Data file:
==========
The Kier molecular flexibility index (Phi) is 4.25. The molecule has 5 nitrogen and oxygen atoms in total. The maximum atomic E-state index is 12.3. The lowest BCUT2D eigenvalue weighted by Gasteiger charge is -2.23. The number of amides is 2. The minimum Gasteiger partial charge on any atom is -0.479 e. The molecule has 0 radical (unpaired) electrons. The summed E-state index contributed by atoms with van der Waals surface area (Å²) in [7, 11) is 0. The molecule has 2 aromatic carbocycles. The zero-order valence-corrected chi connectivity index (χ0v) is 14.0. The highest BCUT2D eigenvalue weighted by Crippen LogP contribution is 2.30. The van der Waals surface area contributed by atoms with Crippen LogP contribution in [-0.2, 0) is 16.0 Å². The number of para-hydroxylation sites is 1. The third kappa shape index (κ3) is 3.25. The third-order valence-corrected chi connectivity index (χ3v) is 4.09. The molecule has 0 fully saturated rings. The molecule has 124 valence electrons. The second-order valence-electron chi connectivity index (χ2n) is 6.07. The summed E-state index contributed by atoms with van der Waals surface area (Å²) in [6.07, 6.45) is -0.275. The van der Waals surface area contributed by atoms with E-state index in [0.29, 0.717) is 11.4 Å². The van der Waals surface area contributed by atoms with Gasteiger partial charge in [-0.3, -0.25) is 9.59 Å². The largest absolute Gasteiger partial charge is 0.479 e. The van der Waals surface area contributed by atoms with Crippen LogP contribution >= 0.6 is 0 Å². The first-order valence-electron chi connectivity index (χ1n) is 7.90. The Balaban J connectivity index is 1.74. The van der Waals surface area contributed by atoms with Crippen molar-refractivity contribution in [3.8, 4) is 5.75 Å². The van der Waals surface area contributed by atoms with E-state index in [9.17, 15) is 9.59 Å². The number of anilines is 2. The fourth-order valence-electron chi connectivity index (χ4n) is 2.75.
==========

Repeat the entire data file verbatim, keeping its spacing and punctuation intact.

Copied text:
The Kier molecular flexibility index (Phi) is 4.25. The molecule has 5 nitrogen and oxygen atoms in total. The maximum atomic E-state index is 12.3. The lowest BCUT2D eigenvalue weighted by Gasteiger charge is -2.23. The number of amides is 2. The minimum Gasteiger partial charge on any atom is -0.479 e. The molecule has 0 radical (unpaired) electrons. The summed E-state index contributed by atoms with van der Waals surface area (Å²) in [7, 11) is 0. The molecule has 2 aromatic carbocycles. The zero-order valence-corrected chi connectivity index (χ0v) is 14.0. The highest BCUT2D eigenvalue weighted by Crippen LogP contribution is 2.30. The van der Waals surface area contributed by atoms with Crippen LogP contribution in [-0.2, 0) is 16.0 Å². The number of para-hydroxylation sites is 1. The third kappa shape index (κ3) is 3.25. The third-order valence-corrected chi connectivity index (χ3v) is 4.09. The molecule has 0 fully saturated rings. The molecule has 124 valence electrons. The second-order valence-electron chi connectivity index (χ2n) is 6.07. The summed E-state index contributed by atoms with van der Waals surface area (Å²) in [6.07, 6.45) is -0.275. The van der Waals surface area contributed by atoms with E-state index in [0.29, 0.717) is 11.4 Å². The van der Waals surface area contributed by atoms with Gasteiger partial charge in [-0.3, -0.25) is 9.59 Å². The largest absolute Gasteiger partial charge is 0.479 e. The van der Waals surface area contributed by atoms with Crippen LogP contribution >= 0.6 is 0 Å². The first-order valence-electron chi connectivity index (χ1n) is 7.90. The Balaban J connectivity index is 1.74. The van der Waals surface area contributed by atoms with Crippen molar-refractivity contribution in [3.8, 4) is 5.75 Å². The van der Waals surface area contributed by atoms with E-state index in [9.17, 15) is 9.59 Å². The number of anilines is 2. The fourth-order valence-electron chi connectivity index (χ4n) is 2.75.